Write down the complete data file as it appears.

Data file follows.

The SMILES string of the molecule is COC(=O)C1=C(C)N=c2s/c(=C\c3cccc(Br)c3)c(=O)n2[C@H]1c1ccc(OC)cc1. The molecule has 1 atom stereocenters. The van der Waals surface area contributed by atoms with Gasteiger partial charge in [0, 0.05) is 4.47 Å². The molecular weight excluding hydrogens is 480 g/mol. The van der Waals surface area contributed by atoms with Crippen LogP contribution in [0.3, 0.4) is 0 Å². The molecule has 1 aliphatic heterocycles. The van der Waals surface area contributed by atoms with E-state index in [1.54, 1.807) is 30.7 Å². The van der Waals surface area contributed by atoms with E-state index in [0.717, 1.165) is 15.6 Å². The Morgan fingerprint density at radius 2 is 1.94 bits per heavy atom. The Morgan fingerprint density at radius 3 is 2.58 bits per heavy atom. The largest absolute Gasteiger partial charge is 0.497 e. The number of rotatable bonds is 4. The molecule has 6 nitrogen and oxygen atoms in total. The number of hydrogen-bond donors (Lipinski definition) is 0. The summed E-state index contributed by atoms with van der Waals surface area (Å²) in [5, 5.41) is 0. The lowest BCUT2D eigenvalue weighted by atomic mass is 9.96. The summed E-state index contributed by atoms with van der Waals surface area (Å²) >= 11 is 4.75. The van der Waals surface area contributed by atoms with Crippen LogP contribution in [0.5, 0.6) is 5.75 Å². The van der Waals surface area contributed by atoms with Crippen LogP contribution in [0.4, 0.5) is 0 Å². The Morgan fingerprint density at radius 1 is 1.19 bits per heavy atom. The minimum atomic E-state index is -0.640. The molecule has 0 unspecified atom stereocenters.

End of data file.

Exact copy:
The SMILES string of the molecule is COC(=O)C1=C(C)N=c2s/c(=C\c3cccc(Br)c3)c(=O)n2[C@H]1c1ccc(OC)cc1. The molecule has 1 atom stereocenters. The van der Waals surface area contributed by atoms with Gasteiger partial charge in [0, 0.05) is 4.47 Å². The molecular weight excluding hydrogens is 480 g/mol. The van der Waals surface area contributed by atoms with Crippen LogP contribution in [0.3, 0.4) is 0 Å². The molecule has 1 aliphatic heterocycles. The van der Waals surface area contributed by atoms with E-state index in [1.54, 1.807) is 30.7 Å². The van der Waals surface area contributed by atoms with E-state index in [0.717, 1.165) is 15.6 Å². The Morgan fingerprint density at radius 2 is 1.94 bits per heavy atom. The Morgan fingerprint density at radius 3 is 2.58 bits per heavy atom. The largest absolute Gasteiger partial charge is 0.497 e. The number of rotatable bonds is 4. The molecule has 6 nitrogen and oxygen atoms in total. The number of hydrogen-bond donors (Lipinski definition) is 0. The summed E-state index contributed by atoms with van der Waals surface area (Å²) in [5, 5.41) is 0. The lowest BCUT2D eigenvalue weighted by atomic mass is 9.96. The summed E-state index contributed by atoms with van der Waals surface area (Å²) >= 11 is 4.75. The van der Waals surface area contributed by atoms with Crippen LogP contribution in [0.5, 0.6) is 5.75 Å². The van der Waals surface area contributed by atoms with Crippen LogP contribution in [0.4, 0.5) is 0 Å². The Morgan fingerprint density at radius 1 is 1.19 bits per heavy atom. The minimum atomic E-state index is -0.640. The molecule has 0 unspecified atom stereocenters.